“Yirmiah 5:22″ draws upon the biblical text, which tells of one of the many times Jeremiah is tasked by G-d to bear bad news to the Jews, though he is assured that they will ignore his accusations and predictions of the Temple’s imminent destruction. In chapter five, G-d sends the prophet to the house of Jacob and Judah to reproach the “nation of fools,” which has no heart and is blind and deaf despite its seemingly functional eyes and ears. “‘Do you not fear me?’ so says the Lord,” quotes Jeremiah in verse 22. “‘Will you not shake in front of my face; I placed the sand as a border to the sea, an eternal order which it cannot pass, and the waves throw themselves without lasting, and they cannot cross it.’”

Scavenging the text for visual elements to appropriate, a classical artist might show the prophet with a white beard, dressed in a biblical tunic, screaming at a chaotic mass of irreverent bystanders who turn their backs on him, mock him, and maybe even throw things at him. Perhaps a few believers in the crowd cover their faces in fear, or fall to the ground weeping.


But Daniel Weinstein’s “Yirmiah 5:22″ shows a very different scene, which does not even include Jeremiah. In the print, three bearded Chassidim, wearing big white kippot over their flowing side curls, run not to synagogue but along the beach. They wear sunglasses and carry surfboards decorated with logos that evoke “Hot Wheels”.


Weinstein often includes poems or other texts alongside his works, and the text accompanying Yirmiah derives from the final scene of the 1991 movie Point Break (about surfers and bank robbers), in which the character Bodhi says, “Time to dance with the universe.” Over e-mail, he added, “The scene here is depicting how at times we live on the edge, almost challenging G-d. We were just assured another flood will never come. So here we are, ready to catch the next wave with no worries.”

 


Waiting for the Sun.

Image by and courtesy of Daniel Weinstein

 

In “Waiting for the Sun,” the Chassidim (this time donning tallitot and tefillin) wait for the sun to rise to begin the Morning Prayer. The figure in the foreground plays an electric guitar, whose headstock seems to lift up the rising sun. “Wake up the dawn! Fury is the night. Glory is the morn,” explains Weinstein’s poem. “Instead of snoring can you hum me a bar? Three… two… one nicotine caffeine MODEH ANI.” On a metaphorical level, the work also illustrates Psalm 97, in which the “upright in heart” await the Holy Light, which is “sown for the righteous.”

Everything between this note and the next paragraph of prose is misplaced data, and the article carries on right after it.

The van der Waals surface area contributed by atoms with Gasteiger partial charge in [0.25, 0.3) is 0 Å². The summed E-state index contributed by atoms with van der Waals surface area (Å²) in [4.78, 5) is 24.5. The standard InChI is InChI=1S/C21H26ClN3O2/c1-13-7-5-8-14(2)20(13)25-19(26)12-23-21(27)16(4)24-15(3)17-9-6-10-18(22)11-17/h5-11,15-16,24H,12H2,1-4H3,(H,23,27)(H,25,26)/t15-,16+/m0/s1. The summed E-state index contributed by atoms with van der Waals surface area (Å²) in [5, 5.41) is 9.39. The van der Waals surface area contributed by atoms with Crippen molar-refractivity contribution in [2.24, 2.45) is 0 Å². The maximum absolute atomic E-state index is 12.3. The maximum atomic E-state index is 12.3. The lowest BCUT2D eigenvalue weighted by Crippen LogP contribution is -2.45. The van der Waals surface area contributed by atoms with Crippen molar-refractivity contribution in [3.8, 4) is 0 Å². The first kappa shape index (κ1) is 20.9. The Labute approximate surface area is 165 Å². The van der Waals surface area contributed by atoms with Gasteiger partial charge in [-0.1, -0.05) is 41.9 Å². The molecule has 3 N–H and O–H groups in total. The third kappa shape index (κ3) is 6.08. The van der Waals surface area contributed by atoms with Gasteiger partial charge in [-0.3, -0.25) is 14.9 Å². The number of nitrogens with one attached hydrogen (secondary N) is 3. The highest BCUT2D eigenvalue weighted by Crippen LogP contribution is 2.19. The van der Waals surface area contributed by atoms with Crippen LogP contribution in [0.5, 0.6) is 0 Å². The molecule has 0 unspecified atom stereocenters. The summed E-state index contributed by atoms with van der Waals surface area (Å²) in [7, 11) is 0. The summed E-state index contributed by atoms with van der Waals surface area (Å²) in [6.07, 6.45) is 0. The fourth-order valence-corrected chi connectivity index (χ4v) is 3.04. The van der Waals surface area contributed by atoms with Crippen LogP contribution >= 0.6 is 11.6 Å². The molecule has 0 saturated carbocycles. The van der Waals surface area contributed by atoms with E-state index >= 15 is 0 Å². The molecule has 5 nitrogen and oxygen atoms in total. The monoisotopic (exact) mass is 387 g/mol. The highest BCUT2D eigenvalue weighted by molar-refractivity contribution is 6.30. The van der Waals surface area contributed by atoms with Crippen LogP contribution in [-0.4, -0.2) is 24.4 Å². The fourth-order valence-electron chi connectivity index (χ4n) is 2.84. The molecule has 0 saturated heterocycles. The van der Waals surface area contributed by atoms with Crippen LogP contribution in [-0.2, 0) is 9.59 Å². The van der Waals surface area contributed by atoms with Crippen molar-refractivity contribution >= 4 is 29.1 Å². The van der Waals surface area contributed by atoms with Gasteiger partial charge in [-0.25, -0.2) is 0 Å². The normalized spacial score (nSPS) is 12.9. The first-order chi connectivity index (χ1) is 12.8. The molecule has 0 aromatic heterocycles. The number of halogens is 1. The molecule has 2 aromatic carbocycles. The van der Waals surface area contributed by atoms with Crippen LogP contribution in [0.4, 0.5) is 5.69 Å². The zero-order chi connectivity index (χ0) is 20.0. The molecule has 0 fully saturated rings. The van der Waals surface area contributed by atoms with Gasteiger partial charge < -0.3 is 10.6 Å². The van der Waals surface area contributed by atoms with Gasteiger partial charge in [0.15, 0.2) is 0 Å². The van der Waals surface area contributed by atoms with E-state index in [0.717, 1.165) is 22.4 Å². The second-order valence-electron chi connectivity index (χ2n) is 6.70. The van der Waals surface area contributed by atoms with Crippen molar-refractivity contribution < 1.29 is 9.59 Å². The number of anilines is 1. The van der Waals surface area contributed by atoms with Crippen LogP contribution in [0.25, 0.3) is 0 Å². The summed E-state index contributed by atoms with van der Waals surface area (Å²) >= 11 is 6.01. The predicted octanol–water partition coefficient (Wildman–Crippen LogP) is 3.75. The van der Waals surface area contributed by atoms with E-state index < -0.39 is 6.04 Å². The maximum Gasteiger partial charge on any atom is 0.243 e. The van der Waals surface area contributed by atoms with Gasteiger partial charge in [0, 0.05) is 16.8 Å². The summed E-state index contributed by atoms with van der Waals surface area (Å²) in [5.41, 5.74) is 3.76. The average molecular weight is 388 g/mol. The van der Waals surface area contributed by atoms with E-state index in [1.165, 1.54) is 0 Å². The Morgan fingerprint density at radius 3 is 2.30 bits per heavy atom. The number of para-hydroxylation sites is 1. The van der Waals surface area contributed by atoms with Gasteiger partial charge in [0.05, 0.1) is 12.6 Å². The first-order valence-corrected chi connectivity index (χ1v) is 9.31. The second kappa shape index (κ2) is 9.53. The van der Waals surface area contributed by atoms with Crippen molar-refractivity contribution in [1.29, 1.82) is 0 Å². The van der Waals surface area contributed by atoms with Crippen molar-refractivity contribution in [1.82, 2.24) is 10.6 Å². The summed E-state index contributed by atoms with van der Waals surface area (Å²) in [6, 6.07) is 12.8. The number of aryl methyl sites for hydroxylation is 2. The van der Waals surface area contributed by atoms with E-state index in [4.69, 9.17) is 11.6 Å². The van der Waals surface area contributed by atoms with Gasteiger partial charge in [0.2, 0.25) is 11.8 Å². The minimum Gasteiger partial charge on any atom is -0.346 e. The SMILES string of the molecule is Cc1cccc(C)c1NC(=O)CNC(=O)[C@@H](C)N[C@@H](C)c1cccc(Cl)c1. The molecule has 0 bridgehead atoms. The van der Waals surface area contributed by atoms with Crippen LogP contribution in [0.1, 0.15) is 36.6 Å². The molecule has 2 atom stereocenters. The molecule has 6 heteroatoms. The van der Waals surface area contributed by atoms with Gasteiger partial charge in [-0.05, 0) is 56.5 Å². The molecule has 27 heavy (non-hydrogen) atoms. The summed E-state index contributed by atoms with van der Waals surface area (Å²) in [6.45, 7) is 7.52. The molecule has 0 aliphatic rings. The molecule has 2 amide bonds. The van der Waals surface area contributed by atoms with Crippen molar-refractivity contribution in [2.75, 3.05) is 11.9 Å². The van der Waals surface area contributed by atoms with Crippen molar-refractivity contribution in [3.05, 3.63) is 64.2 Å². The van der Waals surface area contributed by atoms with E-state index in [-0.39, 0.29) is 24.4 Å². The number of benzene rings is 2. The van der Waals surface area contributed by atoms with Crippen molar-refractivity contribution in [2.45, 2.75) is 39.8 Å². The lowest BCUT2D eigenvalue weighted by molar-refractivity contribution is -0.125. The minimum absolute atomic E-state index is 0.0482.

Daniel Weinstein’s prints are certainly an acquired taste, and some viewers will no doubt examine them quickly and decide that they are too mesmerizing and hypnotizing, too colorful and too funky. But the form and the content come together in “Seventh Hakafa,” wherein hundreds of Chassidim (who appear somewhat abstracted and inhuman) dance around in circles in a spiral that descends to the center of the painting. “‘On Simchat Torah,’ goes the Chassidic saying, ‘we rejoice in the Torah, and the Torah rejoices in us; the Torah, too, wants to dance, so we become the Torah’s dancing feet,’” writes Weinstein in the accompanying poem. “The choreographic style of traditional Hakafot − Revolutions − reminds us there is no beginning and no end.”


Indeed there is an eternal and dizzying aspect to the Jewish tradition and its holidays. Perhaps classical paintings, with their muted colors and naturalistic treatment, cannot arrive at the sort of Jewish experience Weinstein captures. If Hakafot are supposed to be passionate circular dances, why shouldn’t they be depicted as psychedelic?


MENACHEM WECKER welcomes comments at mwecker@gmail.com. He is a painter and writer, residing in Washington, DC.


For more information on Daniel Weinstein’s art, see his site: http://www.danweinsteinsart.com/.

About the Author: Menachem Wecker, who blogs on faith and art for the Houston Chronicle at http://blogs.chron.com/iconia, welcomes comments at mwecker@gmail.com.


If you don't see your comment after publishing it, refresh the page.

Our comments section is intended for meaningful responses and debates in a civilized manner. We ask that you respect the fact that we are a religious Jewish website and avoid inappropriate language at all cost.

If you promote any foreign religions, gods or messiahs, lies about Israel, anti-Semitism, or advocate violence (except against terrorists), your permission to comment may be revoked.

No Responses to “Chassidic Surfers And Psychedelic Judaism: Daniel Weinstein’s Art”